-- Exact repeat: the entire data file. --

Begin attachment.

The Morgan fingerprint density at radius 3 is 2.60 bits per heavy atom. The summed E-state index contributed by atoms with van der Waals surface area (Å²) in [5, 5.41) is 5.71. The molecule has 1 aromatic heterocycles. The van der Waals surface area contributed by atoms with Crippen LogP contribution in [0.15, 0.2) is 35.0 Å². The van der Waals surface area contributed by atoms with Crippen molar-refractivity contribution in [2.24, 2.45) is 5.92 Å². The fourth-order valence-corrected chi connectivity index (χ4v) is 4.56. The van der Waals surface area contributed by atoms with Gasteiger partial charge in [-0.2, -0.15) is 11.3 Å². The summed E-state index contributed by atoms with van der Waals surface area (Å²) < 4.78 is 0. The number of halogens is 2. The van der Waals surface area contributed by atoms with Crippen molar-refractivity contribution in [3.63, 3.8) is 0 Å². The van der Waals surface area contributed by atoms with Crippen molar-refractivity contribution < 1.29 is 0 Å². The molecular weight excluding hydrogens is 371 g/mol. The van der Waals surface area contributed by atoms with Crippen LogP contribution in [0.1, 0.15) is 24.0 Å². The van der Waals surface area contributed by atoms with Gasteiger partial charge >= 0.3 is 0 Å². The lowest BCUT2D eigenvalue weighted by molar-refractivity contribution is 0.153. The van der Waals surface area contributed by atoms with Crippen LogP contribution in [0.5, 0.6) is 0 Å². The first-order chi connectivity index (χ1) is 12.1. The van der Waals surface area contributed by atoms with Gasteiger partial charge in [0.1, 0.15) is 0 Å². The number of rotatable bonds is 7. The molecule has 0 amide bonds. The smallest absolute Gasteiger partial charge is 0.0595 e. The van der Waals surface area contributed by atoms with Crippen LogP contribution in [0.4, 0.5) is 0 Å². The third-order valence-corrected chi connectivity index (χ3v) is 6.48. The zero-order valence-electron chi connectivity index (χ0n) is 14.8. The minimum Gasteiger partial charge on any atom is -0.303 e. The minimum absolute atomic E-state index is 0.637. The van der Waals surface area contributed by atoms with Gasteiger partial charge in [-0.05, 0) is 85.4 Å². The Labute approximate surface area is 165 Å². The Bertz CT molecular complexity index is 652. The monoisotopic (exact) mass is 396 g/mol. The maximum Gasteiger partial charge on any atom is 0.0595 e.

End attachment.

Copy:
The Morgan fingerprint density at radius 3 is 2.60 bits per heavy atom. The summed E-state index contributed by atoms with van der Waals surface area (Å²) in [5, 5.41) is 5.71. The molecule has 1 aromatic heterocycles. The van der Waals surface area contributed by atoms with Crippen LogP contribution in [0.15, 0.2) is 35.0 Å². The van der Waals surface area contributed by atoms with Crippen molar-refractivity contribution in [2.24, 2.45) is 5.92 Å². The fourth-order valence-corrected chi connectivity index (χ4v) is 4.56. The van der Waals surface area contributed by atoms with Gasteiger partial charge in [-0.2, -0.15) is 11.3 Å². The summed E-state index contributed by atoms with van der Waals surface area (Å²) < 4.78 is 0. The number of halogens is 2. The van der Waals surface area contributed by atoms with Crippen molar-refractivity contribution in [3.63, 3.8) is 0 Å². The van der Waals surface area contributed by atoms with Crippen molar-refractivity contribution < 1.29 is 0 Å². The molecular weight excluding hydrogens is 371 g/mol. The van der Waals surface area contributed by atoms with Crippen LogP contribution in [0.1, 0.15) is 24.0 Å². The van der Waals surface area contributed by atoms with Gasteiger partial charge >= 0.3 is 0 Å². The lowest BCUT2D eigenvalue weighted by molar-refractivity contribution is 0.153. The van der Waals surface area contributed by atoms with Crippen LogP contribution in [0.5, 0.6) is 0 Å². The first-order chi connectivity index (χ1) is 12.1. The van der Waals surface area contributed by atoms with Gasteiger partial charge in [0.1, 0.15) is 0 Å². The number of rotatable bonds is 7. The molecule has 0 amide bonds. The smallest absolute Gasteiger partial charge is 0.0595 e. The van der Waals surface area contributed by atoms with Crippen LogP contribution in [0.4, 0.5) is 0 Å². The third-order valence-corrected chi connectivity index (χ3v) is 6.48. The zero-order valence-electron chi connectivity index (χ0n) is 14.8. The minimum Gasteiger partial charge on any atom is -0.303 e. The minimum absolute atomic E-state index is 0.637. The van der Waals surface area contributed by atoms with Gasteiger partial charge in [-0.05, 0) is 85.4 Å². The Labute approximate surface area is 165 Å². The Bertz CT molecular complexity index is 652. The monoisotopic (exact) mass is 396 g/mol. The maximum Gasteiger partial charge on any atom is 0.0595 e.